Multiple Sclerosis - Disease of Thousand Faces

What is multiple sclerosis? It is not quite simple to give exact information on multiple sclerosis. In spite of the great progress in research, MS has remained a puzzle with many questions since this disease was first described in 1868.


We still do not know what exactly causes this disease and we are also still unable to completely cure this disease. The course of the disease varies greatly among individual patients. This is why MS is sometimes called “the disease of a thousand faces”.

What is MS?

Multiple sclerosis (MS) is a chronic inflammatory disease of the central nervous system (CNS) which involves progressive degeneration and a significant immunological component in its pathogenesis. It is most often a neurological disease causing disability of young persons of a productive age. Clinically, it is most often characterised by repeated episodes (attacks) of neurological symptoms. Occurrence of this is based on autoimmune inflammation in the central nervous system (brain and spinal cord). The duration of the attacks is at least 24 hours but mostly it is days, less frequently weeks. Partial or almost complete recovery to a normal condition follows after the attacks.

A simplified answer to the question “What is MS?” is given to us by its very definition. The word “sclerosis” originates in Greek and denotes “hardened, scar tissue”. “Multiple” then means “multiplied, diverse”. Repeated episodes (attacks) of MS thus cause formation of many “scars” in the central nervous system. Through various mechanisms, the structure and function of white and grey brain matter are disrupted. In the initial stage of the disease, the inflammatory changes are at the forefront; later on, as the disease progresses, the changes tend to be more of a neurodegenerative nature. In this way, the nerve tissue gradually gets permanently damaged and a number of function systems are irreversibly neurologically affected. The attacks of the disease may occur at any time and may affect any area of the CNS; that is how diverse the clinical picture of the disease is.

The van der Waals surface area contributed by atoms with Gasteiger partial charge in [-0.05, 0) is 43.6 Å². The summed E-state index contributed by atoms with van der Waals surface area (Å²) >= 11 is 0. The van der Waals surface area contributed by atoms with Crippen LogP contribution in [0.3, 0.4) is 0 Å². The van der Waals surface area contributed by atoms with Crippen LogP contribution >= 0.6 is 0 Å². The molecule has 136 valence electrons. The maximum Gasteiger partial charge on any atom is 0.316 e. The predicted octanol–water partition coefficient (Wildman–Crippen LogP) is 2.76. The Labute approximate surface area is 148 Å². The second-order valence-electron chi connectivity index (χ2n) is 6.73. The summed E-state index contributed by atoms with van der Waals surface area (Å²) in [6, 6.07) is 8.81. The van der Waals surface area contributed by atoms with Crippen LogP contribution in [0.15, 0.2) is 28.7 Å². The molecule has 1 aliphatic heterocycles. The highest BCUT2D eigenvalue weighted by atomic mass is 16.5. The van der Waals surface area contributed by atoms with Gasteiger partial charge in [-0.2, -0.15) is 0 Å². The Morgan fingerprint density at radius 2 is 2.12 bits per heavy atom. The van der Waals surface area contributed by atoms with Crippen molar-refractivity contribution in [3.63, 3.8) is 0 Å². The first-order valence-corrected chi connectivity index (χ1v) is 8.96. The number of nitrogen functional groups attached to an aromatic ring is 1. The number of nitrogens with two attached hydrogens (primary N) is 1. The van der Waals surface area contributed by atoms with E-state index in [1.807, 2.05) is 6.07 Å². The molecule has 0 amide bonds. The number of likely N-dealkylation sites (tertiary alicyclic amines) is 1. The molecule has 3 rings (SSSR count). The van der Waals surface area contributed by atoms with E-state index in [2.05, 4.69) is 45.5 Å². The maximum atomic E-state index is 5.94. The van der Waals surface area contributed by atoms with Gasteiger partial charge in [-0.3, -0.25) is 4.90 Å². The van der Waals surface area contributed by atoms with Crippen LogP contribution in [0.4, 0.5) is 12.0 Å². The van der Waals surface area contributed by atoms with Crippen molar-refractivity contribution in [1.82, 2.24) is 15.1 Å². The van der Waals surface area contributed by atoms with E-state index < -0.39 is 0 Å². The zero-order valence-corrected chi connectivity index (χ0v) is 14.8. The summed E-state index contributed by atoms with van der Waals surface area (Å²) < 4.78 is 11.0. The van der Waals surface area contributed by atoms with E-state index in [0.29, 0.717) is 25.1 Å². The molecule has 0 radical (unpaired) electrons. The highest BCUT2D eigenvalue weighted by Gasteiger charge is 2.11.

What actually happens during multiple sclerosis

Nerve fibers transmit the signals coming from the brain through the spinal cord to the entire body. Myelin, a white substance, wraps the nerve fibers similarly like a bark protects a tree. It insulates them, which increases the transmission speed of electric signals. 

In patients with MS, their own immune system, which is normally supposed to fight infections and harmful influences, considers myelin to be an alien substance by mistake. It attacks it and destroys it. As a result, myelin disintegrates in many places of the brain and the spinal cord to a varying extent. This causes impairments resulting in a great diversity of clinical pictures because the neural pathways whose myelin is degraded unpredictably vary in each patient. This is why there is no single clinical picture for MS.

In most cases, the inflammation itself only results in temporary function failures. Nevertheless, it subsides, it can leave scars, which block the transmission of a nerve impulse. The functional capacity in these places has been permanently destroyed.
Today, we know that from the very beginning of the disease, not only myelin is being damaged but that also neural fibers (axons) are destroyed to a varying degree. These neural fibers are function carriers and are not replaceable in the CNS. The degree of damage to these fibers then determines the residual damage after acute attacks and the overall degree of disability of the patient.

More: Havrdová E. et al., Roztroušená skleróza v praxi, Galén, Praha 2015.»